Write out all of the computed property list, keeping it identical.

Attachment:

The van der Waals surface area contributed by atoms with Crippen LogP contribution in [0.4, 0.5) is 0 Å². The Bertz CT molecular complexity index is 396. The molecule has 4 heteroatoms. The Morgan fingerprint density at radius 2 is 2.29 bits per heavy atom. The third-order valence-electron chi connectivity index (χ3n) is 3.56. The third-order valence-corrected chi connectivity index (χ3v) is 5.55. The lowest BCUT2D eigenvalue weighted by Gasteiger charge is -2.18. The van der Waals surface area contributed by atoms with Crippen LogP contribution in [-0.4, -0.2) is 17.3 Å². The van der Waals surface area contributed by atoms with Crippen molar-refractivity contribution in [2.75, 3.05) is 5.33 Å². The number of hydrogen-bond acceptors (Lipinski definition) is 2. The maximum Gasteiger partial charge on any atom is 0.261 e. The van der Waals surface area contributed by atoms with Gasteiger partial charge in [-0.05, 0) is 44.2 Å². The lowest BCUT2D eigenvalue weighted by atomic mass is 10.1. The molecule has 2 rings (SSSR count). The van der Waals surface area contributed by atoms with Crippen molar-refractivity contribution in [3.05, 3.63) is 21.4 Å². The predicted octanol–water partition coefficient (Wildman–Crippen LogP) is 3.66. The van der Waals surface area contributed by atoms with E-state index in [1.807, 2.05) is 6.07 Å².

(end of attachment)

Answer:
The van der Waals surface area contributed by atoms with Crippen LogP contribution in [0.4, 0.5) is 0 Å². The Bertz CT molecular complexity index is 396. The molecule has 4 heteroatoms. The Morgan fingerprint density at radius 2 is 2.29 bits per heavy atom. The third-order valence-electron chi connectivity index (χ3n) is 3.56. The third-order valence-corrected chi connectivity index (χ3v) is 5.55. The lowest BCUT2D eigenvalue weighted by Gasteiger charge is -2.18. The van der Waals surface area contributed by atoms with Crippen LogP contribution in [-0.4, -0.2) is 17.3 Å². The van der Waals surface area contributed by atoms with Crippen molar-refractivity contribution in [2.75, 3.05) is 5.33 Å². The number of hydrogen-bond acceptors (Lipinski definition) is 2. The maximum Gasteiger partial charge on any atom is 0.261 e. The van der Waals surface area contributed by atoms with Gasteiger partial charge in [-0.05, 0) is 44.2 Å². The lowest BCUT2D eigenvalue weighted by atomic mass is 10.1. The molecule has 2 rings (SSSR count). The van der Waals surface area contributed by atoms with Crippen molar-refractivity contribution in [3.05, 3.63) is 21.4 Å². The predicted octanol–water partition coefficient (Wildman–Crippen LogP) is 3.66. The van der Waals surface area contributed by atoms with E-state index in [1.807, 2.05) is 6.07 Å².